Many people do not realize that cavities in children's teeth (or dental caries) is the most prevalent infectious disease in North America with an estimated 60-90% of school-aged children affected. Areas without fluoridated water, with reduced access to oral care and of lower socioeconomic status are at the highest risk. Early chilhood caries (ECC) is a severe form of tooth decay affecting the anterior teeth and first molars. Severe-ECC affects all the teeth as demonstrated in the adjacent photo. ECC is a serious health concern and dramatically affects a child's quality of life.

I am often asked, "Why should I worry about these teeth anyway? They are only baby teeth and will just fall out eventually." 

To understand why we need baby teeth, let's just consider why we need teeth at all:

The number one reason is nutrition. The consumption of nutritious foods is critical to the proper growth and development of children. If we take away the teeth, we remove the child's ability to chew and consume these nutrients. Painful teeth and infection will also affect a child's ability to eat and in turn affect growth and development. ECC, infection and reduced nutritional intake are associated with comorbidites such as asthma, diabetes, cardiac conditions, digestive problems and obesity.

Secondly, primary teeth are critical to maintain the space required for proper eruption of the permanent dentition. Early loss of primary teeth can result in severe crowding and malocclusion; which can have a dramatic effect on masticatory function and social confidence. In some cases, the crowding may result in impaction during eruption and subsequent extraction of an otherwise healthy tooth or teeth.

A third reason for primary teeth is social development. Decayed and missing teeth are a cause for social embarassment and can lead to developmental problems such as poor interpersonal skills and behavioural issues.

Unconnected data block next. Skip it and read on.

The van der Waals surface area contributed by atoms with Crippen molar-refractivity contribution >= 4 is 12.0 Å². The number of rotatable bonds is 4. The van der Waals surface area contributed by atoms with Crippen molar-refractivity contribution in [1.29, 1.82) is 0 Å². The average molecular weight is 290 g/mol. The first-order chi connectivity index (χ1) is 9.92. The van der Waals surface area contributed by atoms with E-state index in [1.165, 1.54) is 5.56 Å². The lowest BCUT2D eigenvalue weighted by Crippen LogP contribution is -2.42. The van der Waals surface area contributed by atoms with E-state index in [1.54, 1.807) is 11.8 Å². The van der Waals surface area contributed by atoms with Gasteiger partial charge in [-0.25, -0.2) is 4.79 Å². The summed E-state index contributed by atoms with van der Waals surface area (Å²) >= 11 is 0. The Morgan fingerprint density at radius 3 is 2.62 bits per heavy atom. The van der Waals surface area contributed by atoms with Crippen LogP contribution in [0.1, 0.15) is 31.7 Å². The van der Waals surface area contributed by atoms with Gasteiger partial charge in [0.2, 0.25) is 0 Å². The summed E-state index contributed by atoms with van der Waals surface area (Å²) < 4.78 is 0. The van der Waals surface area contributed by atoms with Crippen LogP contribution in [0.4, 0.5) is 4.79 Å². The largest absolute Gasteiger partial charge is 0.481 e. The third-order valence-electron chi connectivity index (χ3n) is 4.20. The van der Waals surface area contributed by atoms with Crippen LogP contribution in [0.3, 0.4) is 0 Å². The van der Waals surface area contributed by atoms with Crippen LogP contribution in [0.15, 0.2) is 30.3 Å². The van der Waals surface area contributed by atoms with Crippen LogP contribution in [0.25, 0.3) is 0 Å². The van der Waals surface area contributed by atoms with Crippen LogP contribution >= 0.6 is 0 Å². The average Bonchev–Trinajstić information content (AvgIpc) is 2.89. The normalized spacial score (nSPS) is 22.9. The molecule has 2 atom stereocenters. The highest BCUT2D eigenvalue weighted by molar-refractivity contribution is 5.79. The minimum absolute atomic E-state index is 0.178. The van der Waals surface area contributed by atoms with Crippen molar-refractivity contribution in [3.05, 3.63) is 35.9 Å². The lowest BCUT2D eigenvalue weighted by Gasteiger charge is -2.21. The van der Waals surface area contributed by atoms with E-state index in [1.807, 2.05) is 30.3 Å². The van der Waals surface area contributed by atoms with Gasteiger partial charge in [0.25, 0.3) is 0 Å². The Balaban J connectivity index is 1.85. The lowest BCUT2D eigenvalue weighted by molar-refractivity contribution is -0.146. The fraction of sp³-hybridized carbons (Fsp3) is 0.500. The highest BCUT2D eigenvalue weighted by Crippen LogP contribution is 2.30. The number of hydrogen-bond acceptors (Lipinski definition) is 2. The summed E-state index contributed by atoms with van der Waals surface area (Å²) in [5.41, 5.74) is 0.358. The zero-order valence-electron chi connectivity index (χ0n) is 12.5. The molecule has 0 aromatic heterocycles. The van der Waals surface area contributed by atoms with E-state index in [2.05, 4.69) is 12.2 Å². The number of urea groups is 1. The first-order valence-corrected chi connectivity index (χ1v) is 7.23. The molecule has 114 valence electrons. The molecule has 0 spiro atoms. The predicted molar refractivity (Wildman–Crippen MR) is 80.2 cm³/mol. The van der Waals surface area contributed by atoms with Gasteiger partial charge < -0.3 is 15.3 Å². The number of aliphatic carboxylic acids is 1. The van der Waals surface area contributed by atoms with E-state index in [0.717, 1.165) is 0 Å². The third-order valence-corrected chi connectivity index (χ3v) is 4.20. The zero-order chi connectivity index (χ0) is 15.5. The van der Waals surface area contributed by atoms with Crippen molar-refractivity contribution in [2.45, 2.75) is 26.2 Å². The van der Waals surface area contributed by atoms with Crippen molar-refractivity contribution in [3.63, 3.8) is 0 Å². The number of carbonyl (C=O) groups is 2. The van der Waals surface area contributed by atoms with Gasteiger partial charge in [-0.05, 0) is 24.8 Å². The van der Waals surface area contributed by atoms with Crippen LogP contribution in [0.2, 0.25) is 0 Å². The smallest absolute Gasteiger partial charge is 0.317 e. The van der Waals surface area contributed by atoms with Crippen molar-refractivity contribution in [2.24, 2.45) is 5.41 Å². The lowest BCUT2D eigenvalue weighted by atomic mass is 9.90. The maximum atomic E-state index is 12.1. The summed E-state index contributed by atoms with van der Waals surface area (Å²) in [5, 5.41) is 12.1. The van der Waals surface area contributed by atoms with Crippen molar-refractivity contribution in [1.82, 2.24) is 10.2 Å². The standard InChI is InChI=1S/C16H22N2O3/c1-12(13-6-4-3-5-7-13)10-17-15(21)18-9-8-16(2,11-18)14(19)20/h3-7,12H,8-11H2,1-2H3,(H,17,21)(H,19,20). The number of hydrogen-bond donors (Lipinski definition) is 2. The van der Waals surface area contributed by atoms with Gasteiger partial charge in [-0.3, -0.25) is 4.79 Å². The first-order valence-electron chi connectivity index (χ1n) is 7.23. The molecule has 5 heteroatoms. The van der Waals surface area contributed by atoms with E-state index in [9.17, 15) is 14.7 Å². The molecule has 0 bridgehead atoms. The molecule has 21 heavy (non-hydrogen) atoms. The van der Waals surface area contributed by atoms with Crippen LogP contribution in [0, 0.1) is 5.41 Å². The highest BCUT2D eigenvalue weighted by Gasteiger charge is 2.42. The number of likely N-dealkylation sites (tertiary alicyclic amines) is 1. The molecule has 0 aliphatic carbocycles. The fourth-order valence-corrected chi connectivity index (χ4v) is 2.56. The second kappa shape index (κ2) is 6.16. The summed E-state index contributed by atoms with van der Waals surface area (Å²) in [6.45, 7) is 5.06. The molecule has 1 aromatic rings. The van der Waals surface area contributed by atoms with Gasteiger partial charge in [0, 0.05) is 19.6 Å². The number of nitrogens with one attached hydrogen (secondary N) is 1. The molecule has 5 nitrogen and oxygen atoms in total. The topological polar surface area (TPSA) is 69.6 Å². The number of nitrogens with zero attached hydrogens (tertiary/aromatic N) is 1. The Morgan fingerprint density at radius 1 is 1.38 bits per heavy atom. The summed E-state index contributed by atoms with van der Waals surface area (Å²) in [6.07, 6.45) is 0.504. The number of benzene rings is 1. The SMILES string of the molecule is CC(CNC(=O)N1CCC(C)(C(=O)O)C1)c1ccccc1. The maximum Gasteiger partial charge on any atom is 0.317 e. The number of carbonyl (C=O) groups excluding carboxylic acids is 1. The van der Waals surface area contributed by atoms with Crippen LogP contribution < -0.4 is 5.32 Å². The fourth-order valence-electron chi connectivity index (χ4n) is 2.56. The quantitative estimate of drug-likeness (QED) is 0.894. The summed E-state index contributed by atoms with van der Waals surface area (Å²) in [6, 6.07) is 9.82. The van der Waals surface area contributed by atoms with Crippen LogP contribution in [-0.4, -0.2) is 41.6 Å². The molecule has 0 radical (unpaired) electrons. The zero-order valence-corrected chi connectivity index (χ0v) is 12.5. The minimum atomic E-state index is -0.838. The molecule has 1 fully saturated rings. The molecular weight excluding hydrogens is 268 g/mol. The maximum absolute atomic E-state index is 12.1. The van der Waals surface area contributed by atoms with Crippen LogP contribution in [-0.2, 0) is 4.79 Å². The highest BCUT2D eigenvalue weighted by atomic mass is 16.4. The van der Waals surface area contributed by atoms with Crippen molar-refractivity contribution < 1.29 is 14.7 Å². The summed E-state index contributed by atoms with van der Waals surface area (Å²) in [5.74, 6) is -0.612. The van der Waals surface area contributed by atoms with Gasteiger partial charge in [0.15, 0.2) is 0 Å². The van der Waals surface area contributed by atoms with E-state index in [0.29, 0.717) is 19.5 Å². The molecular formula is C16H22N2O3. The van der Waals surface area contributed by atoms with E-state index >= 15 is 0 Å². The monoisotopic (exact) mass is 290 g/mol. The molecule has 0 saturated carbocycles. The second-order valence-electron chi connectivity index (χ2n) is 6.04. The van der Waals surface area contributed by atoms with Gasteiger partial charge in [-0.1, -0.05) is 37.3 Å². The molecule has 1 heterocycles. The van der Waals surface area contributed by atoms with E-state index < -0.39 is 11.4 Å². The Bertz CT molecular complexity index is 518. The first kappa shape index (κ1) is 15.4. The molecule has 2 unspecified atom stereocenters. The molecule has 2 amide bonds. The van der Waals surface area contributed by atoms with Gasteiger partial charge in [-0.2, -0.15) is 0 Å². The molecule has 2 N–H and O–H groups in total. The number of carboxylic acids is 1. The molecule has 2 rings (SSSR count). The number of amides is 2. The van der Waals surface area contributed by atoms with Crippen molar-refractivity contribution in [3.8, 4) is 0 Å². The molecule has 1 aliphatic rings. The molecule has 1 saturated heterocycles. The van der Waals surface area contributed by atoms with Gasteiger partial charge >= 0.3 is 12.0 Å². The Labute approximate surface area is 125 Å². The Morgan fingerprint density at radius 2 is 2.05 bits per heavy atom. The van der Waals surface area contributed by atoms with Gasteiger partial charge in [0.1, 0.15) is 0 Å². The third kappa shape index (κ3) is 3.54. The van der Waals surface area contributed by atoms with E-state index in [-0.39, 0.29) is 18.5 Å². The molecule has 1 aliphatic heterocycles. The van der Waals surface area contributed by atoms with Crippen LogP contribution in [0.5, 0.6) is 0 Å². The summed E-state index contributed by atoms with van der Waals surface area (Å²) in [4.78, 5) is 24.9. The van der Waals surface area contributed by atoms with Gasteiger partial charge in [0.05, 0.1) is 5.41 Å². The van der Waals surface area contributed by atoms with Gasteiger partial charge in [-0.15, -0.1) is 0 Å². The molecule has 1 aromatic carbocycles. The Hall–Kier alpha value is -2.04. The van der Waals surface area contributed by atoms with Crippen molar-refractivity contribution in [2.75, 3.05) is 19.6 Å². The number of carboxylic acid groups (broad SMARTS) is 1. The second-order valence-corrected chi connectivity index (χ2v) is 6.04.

Many people are also not aware that dental caries is in fact an infectious disease. Not only will it spread within an individual's oral cavity, but it can be transmitted from person-to-person. How is this possible? There are bacteria of various virulence levels meaning that some bacteria or more cavity-causing than others. We are not born with these cavity-causing bacteria in our oral cavity. There is a dental term known as "the window of infectivity" which defines the age range at which babies are first exposed to these cavity-causing bacteria by another individual (most often Mom or Dad sharing food with the infant). Once the oral cavity is "infected" with these bacteria we must control their cavity-causing ability through good oral hygiene and nutrition practices.

How can we prevent ECC?

Oral hygiene practices must start early, even before the eruption of the first tooth. There are baby gum brushes available on the market or even the use of a clean, damp cloth to wipe away food debris and bacteria from an infant's gums. Begin brushing habits at the eruption of the first tooth. A children's toothpaste of the approriate age or even no paste at all to prevent the infant from swallowing too much toothpaste. Brush a minimum of twice per day and preferrably after every meal. Introduce childrens floss to clean between teeth as soon as adjacent teeth are present. Use a disclosing agent to show the older children where plaque exists and then brush until the dye is removed from all surfaces. Begin to bring your child to the dentist at the eruption of the first teeth - this is primarily to allow the children to become familiar with the dental envirnoment and to educate both the child and parents on oral hygiene and nutrition. Remember, MSI coverage in Nova Scotia for children's dental treatments is available until the age of 10.

Proper nutrition is just as important as oral hygiene. Reduction of sugar intake is important. The frequency of sugar intake must be controlled as well. Avoid chewy candies and chewy fruit snacks as much as possible. Do not allow children to sip on juice all day long or go to bed with a bottle (especially with juice). Children must be encouraged to drink from a cup as soon as possible (preferrably by age 1). The use of "sippy" cups and bottles are discouraged beyond this age. The best snacks between meals are fresh fruits and vegetables with water as the between meal drink of choice. Remember, brushing after each meal is ideal!

Cavities develop quickly in primary (baby) teeth and can double in size in a matter of only 6 months. Frequent check-ups with your dentist are important to catch these problems early and to determine the risk factors and sources of these problems. 

If you have any questions or concerns about your children's oral health, please contact Dr. Luke Haslam at Basinview Dental Centre, and we would be happy to answer your questions. To read more on ECC, please refer to this document prepared by the Canadian Dental Association:

Dr. Luke Haslam

68 Water St., Digby, NS